Poor nursing home hygiene can often become a serious problem. In the presence of poor hygiene, germs are more likely to be spread to residents. In a nursing home setting, the immune systems of residents may already be compromised by preexisting medical conditions.
Poor Hygiene in Nursing Homes
The advanced age of elder patients further inhibits their immune system’s ability to repel germs. Many infections and medical complications suffered by nursing home residents may come as a result of improper hygiene. Furthermore, improper hygiene on the part of nursing home staff members can result in germs being passed from one resident to another. Oftentimes, hygiene deficiencies on the part of nursing home staff members can be related to understaffing at a nursing home facility.
Nursing Home Resident Care
Poor nursing home hygiene can have an ill effect on residents, especially when their personal hygiene is neglected. Many nursing home residents require help with tasks like changing clothes, going to the bathroom, having their bandages or diapers changed, and similar tasks. Poor hygiene may be present in cases where nursing home staff members leave residents in dirty clothing, fail to change their dirty diapers, do not bathe residents or fail to adequately clean their wounds.
Unclean Nursing Home Facilities
The physical environment of a nursing home facility may also present an area where hygiene is lacking. Bathrooms and shower areas that are not sanitized on a regular basis represent an area where germs and illnesses may spread among residents. Failure to properly clean areas where food is prepared, served and eaten may also contribute to the spread of illness at a nursing home. Tables, chairs and other surface that regularly undergo heavy human contact should all be cleaned on a regular basis in order to avoid passage of germs among residents.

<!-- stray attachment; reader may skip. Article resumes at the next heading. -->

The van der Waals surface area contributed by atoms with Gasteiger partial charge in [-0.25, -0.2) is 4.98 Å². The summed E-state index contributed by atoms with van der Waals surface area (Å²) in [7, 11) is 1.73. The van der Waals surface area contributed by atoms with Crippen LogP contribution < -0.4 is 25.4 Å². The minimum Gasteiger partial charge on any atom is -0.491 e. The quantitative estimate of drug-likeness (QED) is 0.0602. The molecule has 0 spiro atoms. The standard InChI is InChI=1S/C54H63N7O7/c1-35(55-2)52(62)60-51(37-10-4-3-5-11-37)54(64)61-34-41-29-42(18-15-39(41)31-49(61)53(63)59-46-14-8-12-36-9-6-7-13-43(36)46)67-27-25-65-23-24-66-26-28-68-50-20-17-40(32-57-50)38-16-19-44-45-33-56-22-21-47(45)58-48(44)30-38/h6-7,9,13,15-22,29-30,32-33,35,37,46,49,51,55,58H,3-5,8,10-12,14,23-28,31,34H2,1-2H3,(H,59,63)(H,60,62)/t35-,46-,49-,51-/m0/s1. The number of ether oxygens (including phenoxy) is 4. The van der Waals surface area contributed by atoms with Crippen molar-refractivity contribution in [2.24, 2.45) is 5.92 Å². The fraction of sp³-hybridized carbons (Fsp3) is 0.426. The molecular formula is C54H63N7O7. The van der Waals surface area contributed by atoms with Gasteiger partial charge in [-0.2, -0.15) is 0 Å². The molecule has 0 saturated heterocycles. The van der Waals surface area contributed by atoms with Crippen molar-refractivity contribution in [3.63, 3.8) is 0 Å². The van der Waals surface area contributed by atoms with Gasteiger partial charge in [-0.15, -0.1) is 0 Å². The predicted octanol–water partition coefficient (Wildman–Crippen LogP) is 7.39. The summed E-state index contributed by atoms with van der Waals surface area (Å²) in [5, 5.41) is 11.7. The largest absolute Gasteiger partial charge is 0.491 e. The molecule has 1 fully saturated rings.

Understaffing & Poor Nursing Home Hygiene
Some studies have shown a link between poor hygiene in nursing home facilities and improper staffing. When nursing home staff members are rushed and do not have enough help, they may fail to wash their hands on a regular basis. They may either feel that they are too busy to do so or may simply forget to do so because of their workload. As a result, they may be more likely to spread germs to residents.
Some studies suggest that facilities with a lower staff- to-resident ratio have better hygiene ratings. Poor hygiene at nursing homes may in some cases be directly related to an insufficient amount of staff to handle the duties of maintaining cleanliness in the facility. In these cases, a nursing home may be liable for health incidents that come as a result of improper hygiene.
High turnover in the nursing home aide profession can also contribute to improper or incomplete knowledge of proper hygiene. Employees may be added with such rapidity that they lack proper training and experience and make mistakes on the job as a result. Infections and other resident health issues may then follow.
Poor Nursing Home Hygiene Lawsuits
Many of the lawsuits filed against nursing homes involve a claim of neglect. Poor hygiene in a nursing home facility is considered a type of neglect. A neglect claim can reference failure by staff to keep facilities clean. A lawsuit of this type may also involve medical complications that come as a result of improper hygiene at a nursing home. Additionally, neglect lawsuits may center around a nursing home’s failure to adequately staff their facility.
The decision to file a lawsuit against a nursing home is often best made with the help of a qualified attorney. If a loved one has been injured or suffers premature death as a result of improper hygiene at a nursing home facility, a lawsuit may be the logical next step. A lawsuit may result in the award of damages aimed at compensating a loved one and their family.
Castle, Nicholas, and Laura Wagner. “Hand Hygiene Deficiency Citations in Nursing Homes.” Journal of Applied Gerontology. (2012): n. page. Web. 23 May. 2013. http://jag.sagepub.com/content/early/2012/08/01/0733464812449903.abstract
“Hand Hygiene.” Virginia Department of Health. Virginia Department of Health, 7 9 2012. Web. 23 May 2013. http://www.vdh.virginia.gov/epidemiology/surveillance/hai/HandHygiene.htm